Sometimes this push-pull of different sonic impulses, the fuzzy and the spiky, is pure alchemy: Tom’s ‘Plainsong’ synths on ‘I Can See Through You’ gel dizzyingly with slurring, overdriven guitars. Other times, less so: surely those quasi-Balearic trumpets that establish ‘Endless Blue’ could have been sacrificed on the altar of something other than a curiously limp ‘Script Of The Bridge’-era Chameleons retread. Drinking games could be constructed around the reference points in any Horrors album, but ‘Skying’ could lay you out. Down a pint when you think you hear Simple Minds‘Someone, Somewhere In Summertime’! Do a shot when Faris sounds scarily like The Psychedelic FursRichard Butler! But, as Faris proved with his side-project [a]Cat’s Eyes[/a], even the most lovingly crafted homages needn’t be just a nostalgia fix when put together the right way.

This is, of course, the first record that [a]The Horrors[/a] have produced themselves, and their knack for teasing out nuanced textures is even more distinct here. Take ‘Wild Eyed’, with its rhythmic cycles of minimalist repetition, the Philip Glass-esque slow build played out beneath a dubbed vocal. It’s almost as if Faris, with one kick of his Doctor Martens, is casting your ship adrift on a sea of consciousness. Still, it’s all just a warm-up for the album’s centrepiece, ‘Moving Further Away’. At more than eight minutes long, it seemingly exerts a gravitational pull over the rest of the record. It’s a Zen piece of exquisite repetition that channels Can’s cresting, tunneling fervour into something that is entirely strange.

Those synthesizer arpeggios may carry the ghost of OMD, but the seagull noises are nothing if not subliminal echoes of the chirrups that lace 808 State’s ‘Pacific State’, a fitting reference point considering ‘Skying’’s clamour for some sort of synthetic transcendence. Coming after such a lofty exercise, ‘Monica Gems’ struggles to establish its staccato, dissonant squalls as anything more (or less) than Suede as listened to through the duvet-thick fug of mushrooms, those Estuary “oohs” seconds away from becoming malign.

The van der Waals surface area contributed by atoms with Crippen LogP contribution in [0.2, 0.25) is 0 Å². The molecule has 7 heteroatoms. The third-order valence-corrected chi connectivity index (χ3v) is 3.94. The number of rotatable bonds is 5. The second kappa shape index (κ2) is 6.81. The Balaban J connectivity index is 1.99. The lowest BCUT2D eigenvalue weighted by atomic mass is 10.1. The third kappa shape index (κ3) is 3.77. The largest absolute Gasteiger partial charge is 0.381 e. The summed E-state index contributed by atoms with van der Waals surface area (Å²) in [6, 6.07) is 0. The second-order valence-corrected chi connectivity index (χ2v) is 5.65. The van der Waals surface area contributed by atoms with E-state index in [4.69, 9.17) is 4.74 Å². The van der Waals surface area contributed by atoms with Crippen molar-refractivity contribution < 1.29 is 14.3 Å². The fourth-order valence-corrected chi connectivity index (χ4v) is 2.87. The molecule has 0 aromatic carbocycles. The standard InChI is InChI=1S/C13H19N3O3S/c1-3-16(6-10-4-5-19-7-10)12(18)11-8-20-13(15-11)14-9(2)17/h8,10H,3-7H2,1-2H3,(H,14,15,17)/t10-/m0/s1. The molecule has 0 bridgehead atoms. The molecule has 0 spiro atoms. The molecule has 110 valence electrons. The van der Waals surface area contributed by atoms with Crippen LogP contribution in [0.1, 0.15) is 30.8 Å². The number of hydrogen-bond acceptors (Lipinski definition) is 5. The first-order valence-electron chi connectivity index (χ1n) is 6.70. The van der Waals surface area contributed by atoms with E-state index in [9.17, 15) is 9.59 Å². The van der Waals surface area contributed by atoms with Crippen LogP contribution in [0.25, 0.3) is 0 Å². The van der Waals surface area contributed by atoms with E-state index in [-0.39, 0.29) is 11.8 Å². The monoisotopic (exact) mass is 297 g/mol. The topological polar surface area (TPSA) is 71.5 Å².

‘Oceans Burning’, however, is an unexpected and glorious coda, where it’s easy to hear Bowie in the brittle shafts of sound, layered like lighting gels as guitars strum and chime, leaving enough space for a blessed-out Faris to coo, presumably because he can’t see the lover for the fractals, “It’s a joy to know you’re waiting there…” When it descends into a thundering white-out scree, it’s a sublime moment.

‘Skying’ may be more inconsistent than ‘Primary Colours’, which was a record that you could call a modern classic without too much of a stretch. But that isn’t a failure, it’s just further proof of [a]The Horrors[/a]’ overarching ambition – that they’re one of this generation’s most important bands. If all you can see is a tangle of influences then you’re standing too close to the picture, and when ‘Skying’’s visions come into focus, it not only reaffirms that ‘Primary Colours’ was far from a fluke, but that they could go so much further. Now, wouldn’t that be the thing?

Louise Brailey